But watching the Democratic National Convention off-and-on for a couple of days, one can’t help but notice the heavy emphasis on social issues. There is certainly a discussion and defense of President Obama’s economic record, but abortion, same-sex marriage, and labor unions been featured heavily.
Of course, this is really isn’t surprising. Democrats have tried to change the narrative at several points since the beginning of the year; usually by complaining that there is some supposed “war” being waged against a segment of the American public.
On Sunday, my wife and I went to see Refused, a Swedish hardcore band that just recently got back together after 14 years. I’m not going to be a hipster about it, so I’ll admit that I didn’t get into them until around 2000, a couple of years after the split up, after seeing the video for “New Noise.” After listening to their last record, The Shape of Punk to Come (1998, Burning Heart Records), I realized that they were very anti-capitalist, going so far as to call it a “crime.”
So while I was at the show, I wasn’t surprised to hear Dennis Lyxzén, the band’s frontman, mention their views, even though it was incredibly brief. We paid around $70 for our two tickets, another $50 for two t-shirts, and walked into the show with a full awareness of what to expect. In fact, these viewpoints are common in the style of music to which I listen. Bands like Propaghandi, NOFX, and a slew of others all express an anti-capitalist point of view, whether it’s in their lyrics or activism. As a believer in free markets, I just happen to strongly disagree.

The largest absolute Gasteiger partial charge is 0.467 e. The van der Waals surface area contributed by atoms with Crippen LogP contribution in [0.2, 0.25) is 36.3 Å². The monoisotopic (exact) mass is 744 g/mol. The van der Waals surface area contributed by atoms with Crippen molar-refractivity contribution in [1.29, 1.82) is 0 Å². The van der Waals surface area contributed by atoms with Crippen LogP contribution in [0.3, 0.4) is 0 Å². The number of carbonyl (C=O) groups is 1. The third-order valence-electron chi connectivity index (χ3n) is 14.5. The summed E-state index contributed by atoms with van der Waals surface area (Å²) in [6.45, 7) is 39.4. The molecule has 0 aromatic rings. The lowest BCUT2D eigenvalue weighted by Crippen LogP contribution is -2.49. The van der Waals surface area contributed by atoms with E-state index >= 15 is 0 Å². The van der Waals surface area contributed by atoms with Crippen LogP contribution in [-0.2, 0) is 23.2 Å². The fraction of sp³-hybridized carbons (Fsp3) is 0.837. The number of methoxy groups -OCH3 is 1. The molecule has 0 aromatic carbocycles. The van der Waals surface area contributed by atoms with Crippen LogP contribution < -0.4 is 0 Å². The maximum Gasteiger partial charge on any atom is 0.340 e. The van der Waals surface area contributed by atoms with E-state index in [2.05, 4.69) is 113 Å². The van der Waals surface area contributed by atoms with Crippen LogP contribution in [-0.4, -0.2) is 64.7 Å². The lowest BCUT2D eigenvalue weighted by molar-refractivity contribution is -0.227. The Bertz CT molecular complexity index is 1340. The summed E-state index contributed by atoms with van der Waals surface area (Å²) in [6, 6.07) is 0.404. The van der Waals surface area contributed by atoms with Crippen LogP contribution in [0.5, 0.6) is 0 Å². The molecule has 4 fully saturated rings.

The same could be said of Chick-Fil-A. The Atlanta-based restaurant chain has once again come under fire over its stance on a hotly debated social issue. In an interview for the Baptist Press, Dan Cathy, President of Chick-Fil-A, expressed his company’s opposition to same-sex marriage:
In a departure from previous comments, Chick-fil-A president Dan Cathy told a Baptist website that the Atlanta-based company is “guilty as charged” in its support of traditional marriage.
Fifteen years ago today, I married my high school sweetheart. Since the topic of marriage is at the front of my mind, I thought I’d write about an issue of double standards that surrounds the whole marriage argument. The issue of marriage is, to say the least, a very sensitive topic, and this post might end up being one of my posts that steps on some toes. You’ve been warned.
My wife and I were married in a small church in Warner Robins, Georgia. Our wedding was a ceremony committing our lives to each other before God and our friends. We had a state-issued marriage license, but Georgia’s stance on our marital stance was (and is) inconsequential. If Georgia were to revoke our marriage license and declare us single, we would still be married in the eyes of our church because our union is a religious union.
As with most things, the problem with marriage comes when government gets too involved. Since marriage is a religious partnership, the government has no place defining – or redefining – what marriage is. That is the role of the religious institution that administers the wedding; it is not the role of government.
To take it a step further, government has no right to dictate to a church who it will or will not allow to be married. It’s very similar to the issue of a church’s qualifications for pastors or priests. Some churches forbid women pastors while some allow women to serve in that capacity. Some require celibacy, while that’s not an issue for other churches. Each church enforces the qualifications according to its own doctrine, and the government – state or federal – has absolutely no business dictating behavior to a church.
Libertarians constantly face the preeminent struggle to form and implement strategies to gain political relevance. The party has never achieved a result better than 1% on a Presidential Election. Adding to our frustration is the failure of the Libertarian Party to capitalize on the opportunity Ron Paul’s groundbreaking Republican Primary campaign, which gained new ground for the libertarian philosophy in terms of visibility. Bob Barr’s campaign failed to crack 500,000 votes in an election cycle in which Ron Paul earned more than 1 million votes in Republican primaries and caucuses.